|S. Austin Allibone, comp. Prose Quotations from Socrates to Macaulay. 1880.|
| The Swiss and the Spaniards were, at that time, regarded as the best soldiers in Europe. The Swiss battalion consisted of pikemen, and bore a close resemblance to the Greek phalanx. The Spaniards, like the soldiers of Rome, were armed with the sword and the shield. The victories of Flaminius and Æmilius over the Macedonian kings seem to prove the superiority of the weapons used by the legions. The same experiment had been recently tried with the same result at the battle of Ravenna, one of those tremendous days into which human folly and wickedness compressed the whole devastation of a famine or a plague. In that memorable conflict, the infantry of Arragon, the old companions of Gonsalvo, deserted by all their allies, hewed a passage through the thickest of the imperial pikes, and effected an unbroken retreat, in the face of the gendarmerie of De Foix, and the renowned artillery of Este. Fabrizio, or rather Machiavelli, proposes to combine the two systems, to arm the foremost lines with the pike for the purpose of repulsing cavalry, and those in the rear with the sword, as being a weapon better adapted for every other purpose. Throughout the work the author expresses the highest admiration of the military science of the ancient Romans, and the greatest contempt for the maxims which had been in vogue amongst the Italian commanders of the preceding generation. He prefers infantry to cavalry, and fortified camps to fortified towns. He is inclined to substitute rapid movements and decisive engagements for the languid and dilatory operations of his countrymen. He attaches very little importance to the invention of gunpowder. Indeed, he seems to think it ought scarcely to produce any change in the mode of arming or of disposing troops. The general testimony of historians, it must be allowed, seems to prove that the ill-constructed and ill-served artillery of those times, though useful in a siege, was of little value on the field of battle.|
Lord Thomas Babington Macaulay: Machiavelli, March, 1827.
| Examples have demonstrated to us, that in military affairs, and all others of the like active nature, the study of science does more soften and untemper the courages of men, than any way fortify and incite them. The most potent empire that at this day appears to be in the whole world is that of the Turks, a people equally inclined to the estimation of the arms and the contempt of letters. I find Rome was more valiant before she grew so learned; and the most warlike nations at this time in being are the most ignorant: of which the Scythians, Parthians, and the great Tamerlane, may serve for sufficient proof. When the Goths over-ran Greece, the only thing that preserved all the libraries from fire was that some one possessed them with an opinion that they were to leave this kind of furniture entire to the enemy, as being most proper to divert them from the exercise of arms, and to fix them to a lazy and sedentary life. When our King Charles the Eighth, almost without striking a blow, saw himself possessed of the kingdom of Naples, and a considerable part of Tuscany, the nobility about him attributed this unexpected facility of conquest to this, that the princes and nobles of Italy more studied to render themselves ingenious and learned than vigorous and warlike.|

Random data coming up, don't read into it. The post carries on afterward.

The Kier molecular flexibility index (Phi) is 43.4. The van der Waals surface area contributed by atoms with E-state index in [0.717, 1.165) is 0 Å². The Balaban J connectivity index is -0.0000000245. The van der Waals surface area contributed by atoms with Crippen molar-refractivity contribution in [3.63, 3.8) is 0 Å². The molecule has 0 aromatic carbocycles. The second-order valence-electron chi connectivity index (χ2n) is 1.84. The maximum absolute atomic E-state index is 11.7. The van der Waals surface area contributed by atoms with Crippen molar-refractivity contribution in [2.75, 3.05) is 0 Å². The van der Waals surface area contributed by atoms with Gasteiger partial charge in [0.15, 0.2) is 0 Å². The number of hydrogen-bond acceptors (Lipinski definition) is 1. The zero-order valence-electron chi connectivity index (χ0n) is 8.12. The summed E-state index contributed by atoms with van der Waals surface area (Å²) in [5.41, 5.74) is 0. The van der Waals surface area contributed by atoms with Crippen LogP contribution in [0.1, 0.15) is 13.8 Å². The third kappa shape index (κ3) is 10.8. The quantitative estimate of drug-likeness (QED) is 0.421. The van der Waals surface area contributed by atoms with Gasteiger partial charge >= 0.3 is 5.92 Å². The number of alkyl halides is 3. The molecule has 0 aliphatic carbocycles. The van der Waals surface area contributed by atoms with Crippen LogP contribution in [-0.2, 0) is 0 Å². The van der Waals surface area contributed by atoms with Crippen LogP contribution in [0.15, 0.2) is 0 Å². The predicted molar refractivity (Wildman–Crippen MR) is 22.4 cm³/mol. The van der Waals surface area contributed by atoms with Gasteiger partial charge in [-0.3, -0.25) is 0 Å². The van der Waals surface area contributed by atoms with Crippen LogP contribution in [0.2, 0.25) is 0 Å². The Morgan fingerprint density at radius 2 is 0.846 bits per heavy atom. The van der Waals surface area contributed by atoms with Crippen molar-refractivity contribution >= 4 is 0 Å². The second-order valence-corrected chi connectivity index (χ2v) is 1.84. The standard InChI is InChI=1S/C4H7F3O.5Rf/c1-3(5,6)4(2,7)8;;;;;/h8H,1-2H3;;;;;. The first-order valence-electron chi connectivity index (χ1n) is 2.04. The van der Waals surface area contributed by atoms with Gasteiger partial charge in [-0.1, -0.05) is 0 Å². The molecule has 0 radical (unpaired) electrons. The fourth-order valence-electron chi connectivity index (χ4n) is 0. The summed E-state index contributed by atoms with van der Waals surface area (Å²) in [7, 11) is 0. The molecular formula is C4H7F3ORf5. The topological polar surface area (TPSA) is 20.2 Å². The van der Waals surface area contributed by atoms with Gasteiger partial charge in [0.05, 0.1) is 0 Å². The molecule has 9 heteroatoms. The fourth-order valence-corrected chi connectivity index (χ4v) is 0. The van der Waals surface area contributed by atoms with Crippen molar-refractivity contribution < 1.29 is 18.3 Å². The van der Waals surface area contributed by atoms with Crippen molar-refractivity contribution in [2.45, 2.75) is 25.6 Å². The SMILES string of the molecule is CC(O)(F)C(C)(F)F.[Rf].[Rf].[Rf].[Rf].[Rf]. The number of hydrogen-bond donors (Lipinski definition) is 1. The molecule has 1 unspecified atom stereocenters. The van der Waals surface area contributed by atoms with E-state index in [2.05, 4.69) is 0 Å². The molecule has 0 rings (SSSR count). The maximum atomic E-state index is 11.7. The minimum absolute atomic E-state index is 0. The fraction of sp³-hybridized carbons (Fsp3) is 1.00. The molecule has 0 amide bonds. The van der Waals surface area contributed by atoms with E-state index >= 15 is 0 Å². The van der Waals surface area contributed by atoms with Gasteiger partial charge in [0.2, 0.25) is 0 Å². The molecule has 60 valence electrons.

Michel de Montaigne: Essays, Cottons 3d ed., ch. xxiv.
| Alexander, the most adventurous captain that ever was, very seldom wore arms, and such amongst us as slight them, do not by that much harm the main concern; for if we see some killed for want of them, there are few less whom the lumber of arms help to destroy, either by being overburthened, crushed, and cramped with their weight by a rude shock or otherwise. For, in plain truth, to observe the weight and thickness of those we have now in use, it seems as if we only pretend to defend ourselves, and that we are rather loaded than secured by them. We have enough to do to support their weight, being so manacled and immured, as if we were only to contend with our own arms; and as if we had not the same obligation to defend them that they have to defend us.|
Michel de Montaigne: Essays, Cottons 3d ed., ch. lxvi.